Saturday, October 6, 2012

50 Nautical Terms In General Use

The vocabulary of sailing has enriched the English language with the development, by analogy, of new senses for nautical terms. Here are fifty such words with their original meanings and their landlubber connotations.

  1. Aboard: on a vessel (assisting or in sympathy with)
  2. Aboveboard: above the deck (out in the open, honest)
  3. Adrift: not tied or secured (acting or living without purpose)
  4. Aground: resting on the seafloor on shore (halted by circumstances)
  5. Anchor: a heavy object that holds a vessel in place (a person or thing that figuratively keeps another person or thing steady)
  6. Awash: water level with or slightly covering the deck (overwhelmed)
  7. Bail: to throw out seawater or rainwater that has collected in a vessel (to help, or to abandon)
  8. Ballast: stabilizing weights placed in the hull of a vessel (something that steadies or weighs down)
  9. Beachcomber: a sailor without a berth or a shipboard assignment (a person living on or near a beach or the shore or one who searches such areas for salvage, or both)
  10. Bearing: one's position (posture or deportment)
  11. Becalm: to come to a stop because of a lack of wind (to halt progress)
  12. Berth: a sailor's assignment, or a sailor's bunk (a position or placement, in a location or in rankings)
  13. Bilge: the lowest part of a hull (outdated or useless comments or ideas)
  14. Capsize: to overturn (to ruin or interfere)
  15. Chart: a navigational map, or to map a course (a display of graphical information, or to set a course)
  16. Cockpit: a steering or berthing compartment (the pilot's compartment in an airplane, or a place for cockfighting or location notorious for violence)
  17. Course: the direction a ship is sailing (a procedure or a way of acting)
  18. Current: a movement of water (the prevailing mood or tendency)
  19. Heading: the direction a ship is sailing (one's course)
  20. Headway: progress or rate of progress in sailing (progress in general)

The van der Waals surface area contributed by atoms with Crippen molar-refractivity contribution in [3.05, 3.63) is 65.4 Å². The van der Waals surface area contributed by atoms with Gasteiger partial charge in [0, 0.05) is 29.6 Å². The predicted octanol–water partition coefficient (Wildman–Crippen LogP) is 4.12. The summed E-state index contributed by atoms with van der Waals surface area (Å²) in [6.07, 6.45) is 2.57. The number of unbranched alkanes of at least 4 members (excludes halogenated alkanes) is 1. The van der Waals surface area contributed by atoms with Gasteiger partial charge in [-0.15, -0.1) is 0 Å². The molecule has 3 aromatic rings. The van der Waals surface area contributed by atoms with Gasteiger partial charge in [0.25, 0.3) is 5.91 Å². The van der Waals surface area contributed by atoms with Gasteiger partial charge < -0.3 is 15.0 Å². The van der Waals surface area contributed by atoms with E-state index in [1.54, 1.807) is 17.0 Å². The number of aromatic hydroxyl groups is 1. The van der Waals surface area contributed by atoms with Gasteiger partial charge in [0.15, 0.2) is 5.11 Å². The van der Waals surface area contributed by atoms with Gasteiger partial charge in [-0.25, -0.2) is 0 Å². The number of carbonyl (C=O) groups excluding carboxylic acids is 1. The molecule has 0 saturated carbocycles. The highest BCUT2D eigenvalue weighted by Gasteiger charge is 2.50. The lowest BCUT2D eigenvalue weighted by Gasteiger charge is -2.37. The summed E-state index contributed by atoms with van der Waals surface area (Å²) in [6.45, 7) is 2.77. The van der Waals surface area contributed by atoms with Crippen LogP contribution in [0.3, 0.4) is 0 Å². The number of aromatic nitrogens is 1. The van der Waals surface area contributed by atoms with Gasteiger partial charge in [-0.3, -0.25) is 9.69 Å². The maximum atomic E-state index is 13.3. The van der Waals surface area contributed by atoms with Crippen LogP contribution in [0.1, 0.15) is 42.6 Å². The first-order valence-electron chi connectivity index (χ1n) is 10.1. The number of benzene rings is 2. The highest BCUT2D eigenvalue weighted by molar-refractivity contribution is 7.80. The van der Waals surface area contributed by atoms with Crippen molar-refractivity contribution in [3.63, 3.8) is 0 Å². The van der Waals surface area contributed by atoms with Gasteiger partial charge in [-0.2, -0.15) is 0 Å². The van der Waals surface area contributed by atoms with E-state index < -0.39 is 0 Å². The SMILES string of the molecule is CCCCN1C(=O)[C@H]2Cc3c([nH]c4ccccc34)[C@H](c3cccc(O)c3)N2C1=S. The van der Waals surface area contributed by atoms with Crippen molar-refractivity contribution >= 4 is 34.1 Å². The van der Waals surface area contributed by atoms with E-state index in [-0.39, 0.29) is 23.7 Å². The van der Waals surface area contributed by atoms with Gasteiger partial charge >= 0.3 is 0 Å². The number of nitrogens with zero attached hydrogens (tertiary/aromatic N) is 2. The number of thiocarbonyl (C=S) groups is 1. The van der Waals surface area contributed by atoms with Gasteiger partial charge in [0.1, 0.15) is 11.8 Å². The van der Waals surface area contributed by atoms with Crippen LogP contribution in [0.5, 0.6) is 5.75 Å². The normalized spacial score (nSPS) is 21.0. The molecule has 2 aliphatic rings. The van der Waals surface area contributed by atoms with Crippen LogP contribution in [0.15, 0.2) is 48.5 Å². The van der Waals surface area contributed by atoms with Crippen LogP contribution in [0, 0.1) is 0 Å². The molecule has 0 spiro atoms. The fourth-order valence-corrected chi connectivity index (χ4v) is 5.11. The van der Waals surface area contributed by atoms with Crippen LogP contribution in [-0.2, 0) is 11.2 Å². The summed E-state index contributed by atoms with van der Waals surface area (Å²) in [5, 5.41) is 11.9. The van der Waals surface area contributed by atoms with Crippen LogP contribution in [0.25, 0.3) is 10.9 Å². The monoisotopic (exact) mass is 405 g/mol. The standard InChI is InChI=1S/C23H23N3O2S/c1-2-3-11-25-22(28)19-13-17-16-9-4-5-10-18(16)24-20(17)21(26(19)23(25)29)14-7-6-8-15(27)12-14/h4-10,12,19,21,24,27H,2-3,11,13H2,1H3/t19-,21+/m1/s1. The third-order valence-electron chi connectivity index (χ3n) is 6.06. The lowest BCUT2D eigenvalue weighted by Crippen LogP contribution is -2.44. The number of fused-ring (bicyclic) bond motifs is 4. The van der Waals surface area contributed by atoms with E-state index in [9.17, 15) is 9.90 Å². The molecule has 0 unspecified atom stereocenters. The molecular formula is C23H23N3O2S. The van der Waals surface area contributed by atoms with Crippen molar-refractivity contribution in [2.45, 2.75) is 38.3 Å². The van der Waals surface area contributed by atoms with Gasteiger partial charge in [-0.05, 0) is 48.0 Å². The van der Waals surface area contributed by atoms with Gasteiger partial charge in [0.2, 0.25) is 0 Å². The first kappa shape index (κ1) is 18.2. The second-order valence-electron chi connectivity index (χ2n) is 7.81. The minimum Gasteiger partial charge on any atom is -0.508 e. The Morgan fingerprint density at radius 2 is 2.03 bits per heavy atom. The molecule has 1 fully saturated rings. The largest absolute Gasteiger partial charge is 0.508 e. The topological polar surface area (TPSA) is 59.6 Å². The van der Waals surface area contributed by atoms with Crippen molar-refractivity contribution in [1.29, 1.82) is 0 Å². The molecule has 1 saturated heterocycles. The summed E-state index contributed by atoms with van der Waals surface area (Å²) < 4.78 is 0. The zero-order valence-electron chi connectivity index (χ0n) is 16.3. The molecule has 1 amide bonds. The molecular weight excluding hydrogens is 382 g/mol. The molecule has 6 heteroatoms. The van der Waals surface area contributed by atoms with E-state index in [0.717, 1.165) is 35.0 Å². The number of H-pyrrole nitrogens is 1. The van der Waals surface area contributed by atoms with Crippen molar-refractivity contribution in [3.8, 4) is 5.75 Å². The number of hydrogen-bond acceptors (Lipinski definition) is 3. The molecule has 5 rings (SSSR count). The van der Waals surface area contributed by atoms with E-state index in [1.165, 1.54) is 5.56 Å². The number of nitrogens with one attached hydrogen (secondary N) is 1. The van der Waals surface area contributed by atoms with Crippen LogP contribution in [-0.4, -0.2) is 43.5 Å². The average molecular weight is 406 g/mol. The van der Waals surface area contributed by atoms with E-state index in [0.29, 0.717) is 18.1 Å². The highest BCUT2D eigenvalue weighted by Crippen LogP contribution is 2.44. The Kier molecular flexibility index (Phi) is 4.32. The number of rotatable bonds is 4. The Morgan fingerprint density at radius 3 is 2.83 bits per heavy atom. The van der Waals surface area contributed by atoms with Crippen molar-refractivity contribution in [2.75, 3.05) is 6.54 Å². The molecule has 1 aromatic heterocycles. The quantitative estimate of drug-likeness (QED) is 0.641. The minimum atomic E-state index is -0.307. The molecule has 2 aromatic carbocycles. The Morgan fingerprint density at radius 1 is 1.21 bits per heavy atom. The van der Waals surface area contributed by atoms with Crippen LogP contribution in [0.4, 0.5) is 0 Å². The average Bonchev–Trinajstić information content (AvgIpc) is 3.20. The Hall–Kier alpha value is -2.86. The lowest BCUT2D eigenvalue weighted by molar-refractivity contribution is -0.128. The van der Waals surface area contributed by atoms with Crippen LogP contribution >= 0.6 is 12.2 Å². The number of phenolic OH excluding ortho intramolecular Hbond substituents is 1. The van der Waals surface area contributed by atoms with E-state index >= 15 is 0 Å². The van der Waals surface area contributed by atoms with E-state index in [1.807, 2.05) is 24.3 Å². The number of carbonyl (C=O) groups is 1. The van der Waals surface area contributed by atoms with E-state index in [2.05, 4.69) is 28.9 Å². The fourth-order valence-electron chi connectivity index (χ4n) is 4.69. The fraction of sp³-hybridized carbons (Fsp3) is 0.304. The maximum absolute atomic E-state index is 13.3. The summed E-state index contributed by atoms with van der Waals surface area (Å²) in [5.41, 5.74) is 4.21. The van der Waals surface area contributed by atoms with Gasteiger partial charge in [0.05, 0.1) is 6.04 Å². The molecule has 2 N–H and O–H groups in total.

21. Helm: steering apparatus, or to operate such equipment (a position of leadership, or to lead)
  22. Jury rig: to rig makeshift equipment (to make a quick fix using available materials)
  23. Keel: the backbone of a vessel, running along the center of the hull (balance, as when someone is on an even keel)
  24. Keelhaul: to drag a sailor underneath the ship along the hull as punishment (to punish severely)
  25. Leeway: sideways movement of a vessel because of current or wind (flexibility)
  26. Log: originally, a length of wood attached to a line and tossed overboard to measure speed, then a device with the
    same function; also, a record of operation (an accounting of any activity or progress)
  27. Lookout: a sailor standing watch (someone keeping watch, or the position from which the person does so)
  28. Manhole: an opening in to a compartment (a hole providing access underground or into a structure)
  29. Mooring: securing with anchors or lines, or a place where mooring occurs (a stabilizing influence)
  30. Navigation: the operation of a vessel (direction for traveling or movement through a virtual area, as on a website)
  31. Overhaul: to ready equipment for use (to rebuild or repair)
  32. Pilot: a steersman, or to steer a vessel (an operator of an aircraft or spacecraft, or to operate such a craft or to direct
    an operation or procedure, or a business or organization)
  33. Quarantine: temporary sequestration of a vessel because of the possibility of spreading disease, or the location of
    the sequestration (enforced isolation, especially because of contagion, or the place of isolation)
  34. Quarters: assigned living areas or workstations on a vessel, or an assembly of all crew members (lodging)
  35. Rudder: an immersed blade of wood, metal, or plastic attached to a vessel and turned remotely to change its direction
    (a guiding force)
  36. Salvage: to rescue or save a ship and/or its cargo, or the compensation for doing so; also, the property salvaged
    (saving something from being destroyed or discarded, or what is saved)
  37. Scuttle: to sink a vessel by cutting a hole in the hull (to ruin something by abandonment or sabotage)
  38. Scuttlebutt: a cask for holding drinking water and, by extension, the idle talk exchanged while drinking from it (gossip)
  39. Seaworthy: in condition to be operated (solid or valid)
  40. Ship: to send cargo or passengers by sea (to transport or distribute)
  41. Shorthanded: lacking enough crew members (not having enough people to perform a task)
  42. Sounding: a measurement of the depth of water (seeking an opinion or a statement of intention)
  43. Stow: to put away and, by extension, to keep one's opinion to oneself (to arrange, load, or store)
  44. Swamped: submerged (overwhelmed)
  45. Tack: to change a vessel's direction, or the new direction (to shift one's viewpoint, as in "take a new tack")
  46. Tide: the change of surface level of a body of water because of gravitational fluctuations (a fluctuating or rising phenomenon)
  47. Under way: in motion (in progress)
  48. Wake: the visible track of a vessel through water (aftermath)
  49. Waterlogged: filled or soaked with water but afloat (full of or saturated with water)
  50. Watertight: capable of preventing water from entering (solid, flawless)

Thanks to Mark Nichol / DailyWritingTips


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